PSB: In anwith Miyazaki-san at E3 he mentioned that the details of the resurrection system in the game hadn’t yet been finalized, but I think it’s safe to presume they have been at this point. Can you share any insight into how that mechanic affects the flow of the game? Are there approaches that were proposed but did not end up in the final game?
RK: FromSoftware iterated on the resurrection system quite a bit, and I think it landed in a really great place. The idea was to ensure the player could experience intense combat as a fragile but powerful shinobi, while still giving the player some leeway to really push their limits and take some risks.
It also allows the player some opportunities to use death to their advantage by luring enemies into a false sense of security. Some astute players may have noticed, but the E3/Gamescom demo also featured an item that allows you to cause your own death specifically for the purpose of taking this advantage.
Of course, FromSoftware needed to make sure this mechanic didn’t make the game too easy (and don’t worry, it hasn’t); the game has been tuned around the fact that players have this ability. So while it makes for a different flow than what you’ve seen in previous titles, the level of challenge you’d expect is very much intact.
PSB: We spoke before about the different ways players might approach a battle in Sekiro, but is there a certain strategy you generally prefer? Sprint in with weapon drawn, or stick to the shadows and plan a quieter attack?
RK: This game has a lot of combat variety even in just the encounter composition. For example, sometimes you’ll be up against a group of five, six, or more regular enemies, other times two or three big, powerful ones, and other times it’s a pure 1v1. The player will have access to many tools that can help with such challenging situations.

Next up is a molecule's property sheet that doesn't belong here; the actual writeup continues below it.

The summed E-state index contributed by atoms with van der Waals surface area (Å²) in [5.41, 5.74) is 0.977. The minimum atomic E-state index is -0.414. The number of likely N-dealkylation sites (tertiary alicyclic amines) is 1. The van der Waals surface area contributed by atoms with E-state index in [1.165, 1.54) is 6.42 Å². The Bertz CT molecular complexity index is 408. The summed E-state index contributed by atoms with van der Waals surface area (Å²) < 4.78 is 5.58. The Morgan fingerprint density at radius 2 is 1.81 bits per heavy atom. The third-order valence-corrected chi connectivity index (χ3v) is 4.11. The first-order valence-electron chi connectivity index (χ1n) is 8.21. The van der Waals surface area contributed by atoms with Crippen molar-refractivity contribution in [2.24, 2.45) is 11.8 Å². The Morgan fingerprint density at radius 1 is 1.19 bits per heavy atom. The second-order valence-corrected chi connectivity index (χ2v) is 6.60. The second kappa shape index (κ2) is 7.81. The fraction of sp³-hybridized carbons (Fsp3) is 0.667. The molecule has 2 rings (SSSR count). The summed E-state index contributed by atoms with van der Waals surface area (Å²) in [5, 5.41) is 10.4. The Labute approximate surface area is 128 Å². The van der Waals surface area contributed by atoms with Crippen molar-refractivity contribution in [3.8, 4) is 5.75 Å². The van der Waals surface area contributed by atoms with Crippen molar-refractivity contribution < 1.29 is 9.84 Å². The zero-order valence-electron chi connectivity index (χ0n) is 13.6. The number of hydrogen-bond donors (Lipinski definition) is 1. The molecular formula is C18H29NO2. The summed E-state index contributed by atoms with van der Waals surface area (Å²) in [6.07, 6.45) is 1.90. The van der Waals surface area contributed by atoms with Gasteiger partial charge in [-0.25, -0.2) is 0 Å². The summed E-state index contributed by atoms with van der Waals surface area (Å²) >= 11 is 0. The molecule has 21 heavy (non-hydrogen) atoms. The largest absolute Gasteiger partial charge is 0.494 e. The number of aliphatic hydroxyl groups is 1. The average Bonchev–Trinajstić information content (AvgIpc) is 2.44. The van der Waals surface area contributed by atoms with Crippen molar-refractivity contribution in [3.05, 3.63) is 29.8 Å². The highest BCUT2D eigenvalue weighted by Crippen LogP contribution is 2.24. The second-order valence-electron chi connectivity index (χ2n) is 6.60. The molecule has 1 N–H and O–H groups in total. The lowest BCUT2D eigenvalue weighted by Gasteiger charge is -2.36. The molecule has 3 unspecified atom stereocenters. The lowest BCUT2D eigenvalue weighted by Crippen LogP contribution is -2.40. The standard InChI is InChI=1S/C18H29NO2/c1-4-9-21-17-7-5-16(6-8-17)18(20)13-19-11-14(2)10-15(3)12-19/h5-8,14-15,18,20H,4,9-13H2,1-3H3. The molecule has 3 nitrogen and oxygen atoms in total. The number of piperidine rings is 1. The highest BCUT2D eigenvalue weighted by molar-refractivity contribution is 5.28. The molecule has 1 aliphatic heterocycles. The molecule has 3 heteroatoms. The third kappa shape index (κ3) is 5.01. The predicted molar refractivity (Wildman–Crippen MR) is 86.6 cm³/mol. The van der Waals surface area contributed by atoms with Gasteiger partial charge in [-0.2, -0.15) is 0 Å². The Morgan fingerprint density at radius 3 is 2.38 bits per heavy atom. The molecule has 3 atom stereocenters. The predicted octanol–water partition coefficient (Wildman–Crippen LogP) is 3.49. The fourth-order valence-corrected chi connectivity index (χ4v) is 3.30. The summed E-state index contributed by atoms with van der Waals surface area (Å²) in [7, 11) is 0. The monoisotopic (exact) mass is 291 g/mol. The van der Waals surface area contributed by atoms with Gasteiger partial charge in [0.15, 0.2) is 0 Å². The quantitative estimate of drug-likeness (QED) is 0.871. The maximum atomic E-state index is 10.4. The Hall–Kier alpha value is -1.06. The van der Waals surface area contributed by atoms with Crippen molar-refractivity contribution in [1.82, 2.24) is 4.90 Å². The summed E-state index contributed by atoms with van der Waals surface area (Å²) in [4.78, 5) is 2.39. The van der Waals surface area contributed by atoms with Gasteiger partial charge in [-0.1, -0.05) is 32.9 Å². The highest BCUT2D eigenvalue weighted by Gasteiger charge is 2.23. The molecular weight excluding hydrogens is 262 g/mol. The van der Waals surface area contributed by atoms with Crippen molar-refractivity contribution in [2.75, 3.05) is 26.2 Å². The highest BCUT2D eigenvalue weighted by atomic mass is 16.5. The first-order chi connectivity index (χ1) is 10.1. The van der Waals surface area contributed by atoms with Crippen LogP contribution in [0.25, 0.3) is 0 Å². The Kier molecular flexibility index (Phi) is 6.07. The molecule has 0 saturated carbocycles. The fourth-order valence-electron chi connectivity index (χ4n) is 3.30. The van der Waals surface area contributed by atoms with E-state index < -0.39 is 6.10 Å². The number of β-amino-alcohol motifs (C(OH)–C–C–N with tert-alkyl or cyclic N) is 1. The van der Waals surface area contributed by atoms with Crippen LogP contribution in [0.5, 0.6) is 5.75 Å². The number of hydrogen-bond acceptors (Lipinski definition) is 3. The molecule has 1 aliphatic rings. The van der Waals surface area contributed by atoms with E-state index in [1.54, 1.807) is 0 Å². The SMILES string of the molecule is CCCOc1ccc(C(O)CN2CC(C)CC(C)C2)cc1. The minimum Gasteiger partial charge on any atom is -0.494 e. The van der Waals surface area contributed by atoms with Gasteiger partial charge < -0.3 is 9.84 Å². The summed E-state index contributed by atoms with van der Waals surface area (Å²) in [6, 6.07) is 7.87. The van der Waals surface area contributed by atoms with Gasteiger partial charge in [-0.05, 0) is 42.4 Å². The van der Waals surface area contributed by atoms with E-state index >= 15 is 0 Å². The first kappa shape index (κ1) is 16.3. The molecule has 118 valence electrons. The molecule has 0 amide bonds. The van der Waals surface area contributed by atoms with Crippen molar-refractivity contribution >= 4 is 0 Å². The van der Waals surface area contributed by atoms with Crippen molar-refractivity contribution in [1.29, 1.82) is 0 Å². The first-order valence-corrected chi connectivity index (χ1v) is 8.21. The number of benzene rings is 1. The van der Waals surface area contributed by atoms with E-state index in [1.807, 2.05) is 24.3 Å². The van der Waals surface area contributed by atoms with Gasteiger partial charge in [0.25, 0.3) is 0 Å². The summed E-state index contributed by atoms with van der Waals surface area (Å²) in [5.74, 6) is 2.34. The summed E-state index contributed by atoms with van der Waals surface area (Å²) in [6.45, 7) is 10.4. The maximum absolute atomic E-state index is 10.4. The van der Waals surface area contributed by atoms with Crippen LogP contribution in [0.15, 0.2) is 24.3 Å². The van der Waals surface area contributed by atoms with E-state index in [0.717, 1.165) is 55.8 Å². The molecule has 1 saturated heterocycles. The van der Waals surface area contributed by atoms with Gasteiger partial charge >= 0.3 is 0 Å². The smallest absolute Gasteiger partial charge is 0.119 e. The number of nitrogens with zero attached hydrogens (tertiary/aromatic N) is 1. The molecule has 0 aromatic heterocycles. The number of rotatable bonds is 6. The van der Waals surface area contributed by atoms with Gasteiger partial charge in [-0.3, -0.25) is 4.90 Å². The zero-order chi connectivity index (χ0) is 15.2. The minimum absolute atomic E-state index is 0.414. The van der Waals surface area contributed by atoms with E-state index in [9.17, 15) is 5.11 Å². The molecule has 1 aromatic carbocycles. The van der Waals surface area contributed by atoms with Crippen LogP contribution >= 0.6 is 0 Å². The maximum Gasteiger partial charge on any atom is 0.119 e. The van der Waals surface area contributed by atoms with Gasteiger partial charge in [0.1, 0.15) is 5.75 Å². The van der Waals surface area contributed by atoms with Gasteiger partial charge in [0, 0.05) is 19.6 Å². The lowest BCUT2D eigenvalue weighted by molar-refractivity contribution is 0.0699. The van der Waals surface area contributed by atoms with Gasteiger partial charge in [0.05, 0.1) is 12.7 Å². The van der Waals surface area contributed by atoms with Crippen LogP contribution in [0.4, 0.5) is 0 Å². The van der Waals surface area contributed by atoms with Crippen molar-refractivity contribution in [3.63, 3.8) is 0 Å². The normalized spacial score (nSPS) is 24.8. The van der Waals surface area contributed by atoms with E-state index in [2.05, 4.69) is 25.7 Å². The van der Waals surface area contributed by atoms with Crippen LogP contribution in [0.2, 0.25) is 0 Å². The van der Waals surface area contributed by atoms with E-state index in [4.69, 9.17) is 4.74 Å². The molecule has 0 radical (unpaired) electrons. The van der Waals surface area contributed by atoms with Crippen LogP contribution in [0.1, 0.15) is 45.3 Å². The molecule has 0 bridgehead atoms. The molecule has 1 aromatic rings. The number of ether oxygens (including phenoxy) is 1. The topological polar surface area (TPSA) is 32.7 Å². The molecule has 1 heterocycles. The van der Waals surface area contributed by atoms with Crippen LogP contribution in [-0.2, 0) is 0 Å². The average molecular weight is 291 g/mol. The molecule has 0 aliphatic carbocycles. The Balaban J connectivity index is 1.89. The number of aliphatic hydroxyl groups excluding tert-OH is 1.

Much of the strategy of the game is based on how good your initiate is and if you’re bringing the right tools to the party. Stealth is one of your strongest methods of initiation, and other mid-to-late-game moves such as the Bloodsmoke ninjutsu are especially effective when engaging against groups.
Prosthetic tool and Combat Art selection can also make a big difference in combat, so a lot of the fun is experimenting with different tactics and determining which tools and techniques make sense for different enemies. We are excited to see some of the unique approaches that fans come up with.
PSB: What’s one thing you think all players of Sekiro — be they hardened Dark Souls veterans or more casual players looking to broaden their horizons — should know before they start the game?
RK: While fans of From’s previous works will certainly find Sekiro familiar in some ways, this is an entirely new game that we think will appeal to both long time From fans as well as new players. The new Posture system is an evolution of FromSoftware’s signature combat, so some of the tactics that worked previously might not work so well anymore. I would encourage players to take the time to learn, embrace, and experiment with the new combat system and I believe they will find it very rewarding.